European winters vary from freezing cold to fairly mild and you’ll never really know which type you’re going to have to put up with. What is for sure though – it wouldn’t be half as enjoyable, if it wasn’t for the fairy-tale like Christmas markets, which ring in the festive season every year! Tastes are different and we understand not everyone is into heavily commercialised Christmas markets that overflow with loud visitors, drunk on mulled wine and sweet punch.
With Christmas just around the corner, we feel like showing you our selection of the most charismatic, well hidden Christmas markets across Europe.
1. Bergischer Weihnachtsmarkt, Rhineland, Germany
Over the past years this fascinating little Christmas Market which started out as an experiment at a local tree nursery in a small town called Kreutzhäuschen near Overath, has grown to (unwanted) fame in Rhineland, Germany. Here you’ll find things to buy, which you usually wouldn’t find at your regular Christmas market. In dozens of wooden stalls, partly hidden behind or underneath fir branches, exhibitors sell their home made ornaments, all types of local culinary treats and other small works of art. If you get lucky you might bump into St. Nikolaus himself! Of course nobody wants to do Christmas without a lovely tree – which is why you could pick out and fell your own conifer right here in the woods.
2. Santa Clause Village, Rovaniemi, Finland
The legend has it that Father Christmas decided to make Rovaniemi his home, when the location of his old home at Ear Mountain (Korvatunturi) was revealed about a century ago and spread across the world – which is why the elf folk built a place here for him to meet visitors from all over the globe. Here, you can meet the man himself on a daily basis or even cross the Finnish polar circle and catch a glimpse of the aurora. Each postcard dispatched here get’s the highly wanted polar circle stamp and numerous souvenir- and workshops offer you to make and buy your own handmade gifts – or the perfect travel memory! You might not have many outdoors mulled wine or snack stands, but we believe this to be a good thing – for temperatures in this part of Lapland can easily drop down to – 25 C.
3. Spittelberg Weihnachtsmarkt, Vienna, Austria
A hazy atmosphere, more than a hundred exhibitors offering their goods and just a few visitors from all over the world – mainly locals come to this part of town. With Vienna having beautiful, large but also very crowded Christmas markets all over the city centre, this market located in the romantic, narrow streets of the boho Neubau district offers a very lovely alternative. The Spittelberg quarter used to be a rural neighbourhood on the outskirts of Vienna, mainly inhabited by then poor students, artists, writers and prostitutes but has evolved to a highly demanded living area among locals over the past century. Only a ten minute walk away from buzzing shopping streets, time spent here still feels like a walk through a wintery village. Many Austrians come here for an after work drink and a hearty Viennese meal to go with it.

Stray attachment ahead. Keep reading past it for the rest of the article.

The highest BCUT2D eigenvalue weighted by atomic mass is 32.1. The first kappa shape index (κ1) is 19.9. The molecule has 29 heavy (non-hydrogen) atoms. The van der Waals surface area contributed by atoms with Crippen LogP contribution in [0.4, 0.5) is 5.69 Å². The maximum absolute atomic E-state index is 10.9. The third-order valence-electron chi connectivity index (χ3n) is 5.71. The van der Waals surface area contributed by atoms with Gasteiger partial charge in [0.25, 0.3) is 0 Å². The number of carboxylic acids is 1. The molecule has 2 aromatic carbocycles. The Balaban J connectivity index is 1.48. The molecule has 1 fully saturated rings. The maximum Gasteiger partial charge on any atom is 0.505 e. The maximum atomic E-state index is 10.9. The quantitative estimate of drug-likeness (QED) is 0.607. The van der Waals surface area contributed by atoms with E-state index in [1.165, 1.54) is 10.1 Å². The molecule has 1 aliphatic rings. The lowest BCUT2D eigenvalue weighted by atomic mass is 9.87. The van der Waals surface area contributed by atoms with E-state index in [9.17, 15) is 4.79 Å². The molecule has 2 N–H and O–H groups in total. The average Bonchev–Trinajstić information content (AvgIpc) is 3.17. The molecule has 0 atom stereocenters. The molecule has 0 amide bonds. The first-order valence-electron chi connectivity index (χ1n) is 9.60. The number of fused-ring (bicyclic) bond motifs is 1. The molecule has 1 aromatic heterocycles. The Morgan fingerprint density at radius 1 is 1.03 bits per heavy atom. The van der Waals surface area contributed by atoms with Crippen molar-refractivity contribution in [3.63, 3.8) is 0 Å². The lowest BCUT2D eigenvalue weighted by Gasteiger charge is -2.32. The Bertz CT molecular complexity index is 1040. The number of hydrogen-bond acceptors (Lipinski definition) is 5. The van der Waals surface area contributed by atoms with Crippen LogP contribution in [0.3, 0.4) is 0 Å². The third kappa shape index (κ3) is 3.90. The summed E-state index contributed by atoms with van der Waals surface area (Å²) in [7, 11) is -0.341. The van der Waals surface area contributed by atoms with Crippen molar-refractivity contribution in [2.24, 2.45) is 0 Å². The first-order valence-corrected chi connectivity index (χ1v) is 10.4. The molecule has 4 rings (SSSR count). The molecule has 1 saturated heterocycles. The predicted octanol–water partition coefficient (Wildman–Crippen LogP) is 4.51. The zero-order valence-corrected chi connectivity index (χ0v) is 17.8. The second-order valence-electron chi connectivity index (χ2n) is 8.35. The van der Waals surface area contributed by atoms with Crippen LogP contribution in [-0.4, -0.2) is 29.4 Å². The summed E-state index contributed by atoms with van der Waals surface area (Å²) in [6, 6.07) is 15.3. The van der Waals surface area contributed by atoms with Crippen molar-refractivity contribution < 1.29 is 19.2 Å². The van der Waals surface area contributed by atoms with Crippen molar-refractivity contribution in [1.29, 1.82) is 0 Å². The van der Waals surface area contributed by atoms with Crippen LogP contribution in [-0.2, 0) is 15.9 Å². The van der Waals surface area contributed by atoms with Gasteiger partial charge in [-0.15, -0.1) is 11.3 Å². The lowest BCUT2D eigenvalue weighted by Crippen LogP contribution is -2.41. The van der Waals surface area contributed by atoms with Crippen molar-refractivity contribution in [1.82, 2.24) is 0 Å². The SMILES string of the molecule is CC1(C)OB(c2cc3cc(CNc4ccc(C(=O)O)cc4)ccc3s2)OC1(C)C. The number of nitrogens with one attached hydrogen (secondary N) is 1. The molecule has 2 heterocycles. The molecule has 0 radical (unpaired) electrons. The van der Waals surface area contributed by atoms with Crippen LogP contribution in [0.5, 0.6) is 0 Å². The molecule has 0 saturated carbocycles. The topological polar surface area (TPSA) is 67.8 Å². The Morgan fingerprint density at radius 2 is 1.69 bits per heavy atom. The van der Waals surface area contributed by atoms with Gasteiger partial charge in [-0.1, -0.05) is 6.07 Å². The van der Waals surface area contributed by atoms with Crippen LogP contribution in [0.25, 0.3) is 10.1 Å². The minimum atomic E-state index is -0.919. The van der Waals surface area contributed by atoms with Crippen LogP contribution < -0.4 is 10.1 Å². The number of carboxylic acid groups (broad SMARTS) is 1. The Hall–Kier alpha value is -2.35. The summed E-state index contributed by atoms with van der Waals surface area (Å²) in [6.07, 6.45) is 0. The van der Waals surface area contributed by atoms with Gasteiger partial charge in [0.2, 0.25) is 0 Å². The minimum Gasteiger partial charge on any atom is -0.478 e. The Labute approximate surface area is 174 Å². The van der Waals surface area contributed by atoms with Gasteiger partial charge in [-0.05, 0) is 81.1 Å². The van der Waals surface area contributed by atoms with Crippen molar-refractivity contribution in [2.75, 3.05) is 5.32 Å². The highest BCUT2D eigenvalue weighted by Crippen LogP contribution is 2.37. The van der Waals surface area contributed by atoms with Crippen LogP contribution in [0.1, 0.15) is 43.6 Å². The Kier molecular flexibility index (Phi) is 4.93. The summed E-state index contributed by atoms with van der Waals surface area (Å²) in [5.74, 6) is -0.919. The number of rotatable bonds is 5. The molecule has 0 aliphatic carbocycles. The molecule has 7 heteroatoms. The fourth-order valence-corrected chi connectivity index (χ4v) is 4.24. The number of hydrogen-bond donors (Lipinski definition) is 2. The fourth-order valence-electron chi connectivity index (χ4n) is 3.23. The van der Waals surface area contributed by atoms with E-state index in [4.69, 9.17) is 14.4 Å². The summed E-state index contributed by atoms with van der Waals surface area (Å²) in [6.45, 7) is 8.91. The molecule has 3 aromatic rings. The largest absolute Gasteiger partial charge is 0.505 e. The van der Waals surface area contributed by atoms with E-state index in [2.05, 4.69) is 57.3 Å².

4. Enzianalm, South Tyrol, Italy
At 2061 meters above sea level, the Enzianalm in Martello Valley is home to the highest located Christmas market in the Alps, which makes it a little tricky to reach – not many make the effort to come all the way up here. A homely atmosphere awaits everyone who comes up to marvel at the unique natural backdrop of the Stelvio National Park in the Italian Alps. Thoughtfully decorated stalls with culinary delicacies from local products, traditional peasant art and alpine advent music await all Christmas lovers here. By a horse-drawn sleigh you can easily get to Lyfi Alpine pasture, where you can attend a “Live Nativity Scene”.
In Bruges , the so called “Venice of the North”, you’ll probably find one of the most atmospheric of all Christmas markets. In the medieval old town, a UNESCO World Heritage Site, intoxicating scent of hot Belgian chocolate, fresh waffles, Belgian fries and mulled wine lies in the air. Twinkling fairy lights in the trees and on medieval houses and stalls are reflected in the canals and it seems this place, despite its tourists, is hard to beat. Not only can you eat, drink and purchase Belgian products here, but you can also borrow skates and show off your skills on the ice rink – for a fair price! Brussels and Antwerp are a short train ride away, should you want to explore yet another Christmas market. All in all, plenty of seasonal jollity to enjoy!